a duo, or working with in the music after all these years?
PA: I am still working with music, but Gordon and I no longer perform together. 
GW: Peter and I haven't performed together for 30 years. I have been working on 
solo projects and also have a publishing company now.

What did you think of "Beatlemania". Were they the ones that inspired you to 
become Peter and Gordon? 
PA: No, Gordon and I were both singing and playing music before Beatlemania - 
and we joined up because we enjoyed singing together. However, The Beatles were, 
of course, a massive influence on our career and our music - as they were on 
everyone else.
GW: We were initially 'Gordon and Peter' and started working together before we 
even met The Beatles. We worked in nightclubs in London and were discovered by 
Norman Newell who offered us a recording contract with EMI. Our name was changed 
to 'Peter and Gordon' because it just fitted better.

Could you tell us how Sir Paul McCartney came to do the introduction and outro 
on your Greatest Hits album?
PA: I don't know how the intro came about. Paul and I don't see that much of 
each other these days, but I certainly still regard him as a friend. 
GW: I'm not sure, but I think it was from a television show we were on and Paul 
and John were introducing us, but I can't be absolutely sure about that.

Can you remember any of your live shows from the 1960s and what remains the most 
memorable?
PA: Shows were very different then - even as the headliner we did a very short 
set by today's standards and sound systems were really primitive. But the girls 
made it all worthwhile!
GW: The Anraneta Coliseum in the Philippines. 
People like me feel cheated of some of the world's BEST live music (60's)! 

Please can you explain to us why it was so different and what it was like being 
an artist at that time? 
PA: Well, for the reasons I mention above, although I am not sure the live shows 
were really so brilliant - but nobody could hear much so perhaps it did not 
matter! It was certainly a very exciting time for us all.
GW: Because it was very basic, and didn't have a lot of gimmicks. It was a great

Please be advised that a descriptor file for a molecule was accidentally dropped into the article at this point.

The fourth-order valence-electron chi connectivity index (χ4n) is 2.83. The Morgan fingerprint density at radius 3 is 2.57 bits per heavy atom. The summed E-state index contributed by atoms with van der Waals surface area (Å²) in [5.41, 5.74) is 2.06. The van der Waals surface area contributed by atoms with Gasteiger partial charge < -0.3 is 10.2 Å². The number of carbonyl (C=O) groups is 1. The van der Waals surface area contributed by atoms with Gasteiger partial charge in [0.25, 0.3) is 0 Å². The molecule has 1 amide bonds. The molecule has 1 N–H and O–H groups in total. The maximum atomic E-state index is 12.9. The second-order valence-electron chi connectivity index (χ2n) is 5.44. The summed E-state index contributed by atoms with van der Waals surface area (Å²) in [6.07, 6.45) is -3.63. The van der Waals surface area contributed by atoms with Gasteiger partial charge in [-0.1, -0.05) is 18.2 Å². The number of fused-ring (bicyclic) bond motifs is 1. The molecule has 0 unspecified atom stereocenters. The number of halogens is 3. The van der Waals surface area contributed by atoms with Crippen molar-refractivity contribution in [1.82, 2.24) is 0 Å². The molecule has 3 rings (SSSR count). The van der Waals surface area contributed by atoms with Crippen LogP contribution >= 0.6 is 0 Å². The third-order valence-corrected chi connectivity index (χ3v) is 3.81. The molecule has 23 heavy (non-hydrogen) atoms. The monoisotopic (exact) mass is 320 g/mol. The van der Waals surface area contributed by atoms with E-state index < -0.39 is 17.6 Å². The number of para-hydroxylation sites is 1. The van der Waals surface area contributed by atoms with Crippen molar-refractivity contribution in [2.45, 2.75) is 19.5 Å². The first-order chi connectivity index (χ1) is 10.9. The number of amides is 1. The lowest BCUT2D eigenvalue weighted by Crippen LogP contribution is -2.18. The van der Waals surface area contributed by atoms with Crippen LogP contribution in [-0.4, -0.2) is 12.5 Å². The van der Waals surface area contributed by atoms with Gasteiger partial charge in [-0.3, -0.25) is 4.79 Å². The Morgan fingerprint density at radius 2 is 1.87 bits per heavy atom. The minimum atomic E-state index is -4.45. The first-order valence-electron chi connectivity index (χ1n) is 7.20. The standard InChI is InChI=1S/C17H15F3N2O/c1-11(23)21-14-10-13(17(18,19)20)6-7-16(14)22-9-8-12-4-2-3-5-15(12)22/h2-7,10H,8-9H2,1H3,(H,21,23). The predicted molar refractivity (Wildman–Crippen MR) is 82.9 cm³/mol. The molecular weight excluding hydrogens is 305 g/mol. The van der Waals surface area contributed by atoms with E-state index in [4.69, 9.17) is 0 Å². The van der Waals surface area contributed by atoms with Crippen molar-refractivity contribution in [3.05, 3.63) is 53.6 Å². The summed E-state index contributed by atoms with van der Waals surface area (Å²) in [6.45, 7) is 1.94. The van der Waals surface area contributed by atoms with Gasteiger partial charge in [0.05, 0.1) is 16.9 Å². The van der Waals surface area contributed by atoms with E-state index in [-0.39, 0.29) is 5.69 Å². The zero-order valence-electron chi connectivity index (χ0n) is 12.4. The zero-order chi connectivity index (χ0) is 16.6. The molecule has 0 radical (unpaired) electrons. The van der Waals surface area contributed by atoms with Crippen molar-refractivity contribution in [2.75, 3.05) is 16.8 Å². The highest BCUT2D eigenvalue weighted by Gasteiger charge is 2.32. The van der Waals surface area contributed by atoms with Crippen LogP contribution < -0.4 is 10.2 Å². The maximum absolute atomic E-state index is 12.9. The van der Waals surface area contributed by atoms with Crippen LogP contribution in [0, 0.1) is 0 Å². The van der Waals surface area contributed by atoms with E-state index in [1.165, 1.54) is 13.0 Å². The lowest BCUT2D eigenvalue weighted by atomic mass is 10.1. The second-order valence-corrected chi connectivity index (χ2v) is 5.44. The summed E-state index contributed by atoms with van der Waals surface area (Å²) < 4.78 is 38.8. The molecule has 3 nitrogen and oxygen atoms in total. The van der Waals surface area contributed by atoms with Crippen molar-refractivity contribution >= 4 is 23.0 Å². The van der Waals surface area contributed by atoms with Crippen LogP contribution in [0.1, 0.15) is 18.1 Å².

time to be making music because everything else was changing. 

How difficult was it in the 60's to get established as a musician and a 
songwriter?
PA: We were lucky - we got spotted playing in a club and signed up pretty 
quickly - and then our first record was a hit. Generally, it's very difficult to 
get established in the music business in any era. The music has to be great - 
and you need some good luck to go with it! 

Who were your idols of that time? And why do you think that younger generations 
are still in love with this music? 
PA: Buddy Holly, Elvis Presley, Everly Brothers and of course, The Beatles! The 
best music of any era lasts well, I think. 
GW: Elvis Presley, The Everly Brothers, and a lot of American artists were my 
greatest influences. 

Have you ever seen a Beatles Tribute act? How do they compare to the real thing? 
What did you think of The Beatles Live? 
PA: I haven't seen a Beatles Tribute act but The Beatles were exceptionally good 
live!
GW: I have seen many Beatles Tribute acts and have found them to be very good.

What did you make of Beatlemania? 
PA: Fun.
GW: Well it was a great time for Peter and I because we were so much a part of 
that. 

What does it take to write a hit song? 
PA: Haven't done so yet! 
GW: A good idea for lyrics and a melody to expand on. 

What do you think of today's music business? Are you glad that you made your 
name in the 1960s instead of today? 
PA: I have very much enjoyed being in the music business in different roles 
through five different decades. The changes have been massive but there is still 
some great music and still many people in the business who love it. 
GW: Yes and Yes. 

What are your personal favourite songs from the Peter and Gordon collection? 
PA: I should sit down and listen to the whole album to make an unbiased choice - 
I have not done so yet!
GW: I have quite a few favourites - far too many to name!! 

What has the year 2001 have in store for Peter and Gordon and will we see you in 
the UK again?
PA: Peter and Gordon as such have no plans. I am in the UK very frequently 
myself, but if you mean gigs, then I am afraid not. 
GW: I am at the moment trying to finish a new CD. 

Jo Rishton with Peter Asher and Gordon Waller
TWIL Issue 5 August 2001
(This interview may not be reproduced without permission of the owners, Peter 
Asher and Gordon Waller. Many thanks to Kathy Holland, (Personal Assistant to 
Peter and Gordon) for making this possible, John F Beckham (Executive Assistant 
to Senior Vice President, Sony Music Entertainment) Peter Asher (Senior Vice 
President, Sony Music Entertainment), Gordon Waller, (Peter and Gordon) and 
Scott Moss of Plastic Wings for the introduction.)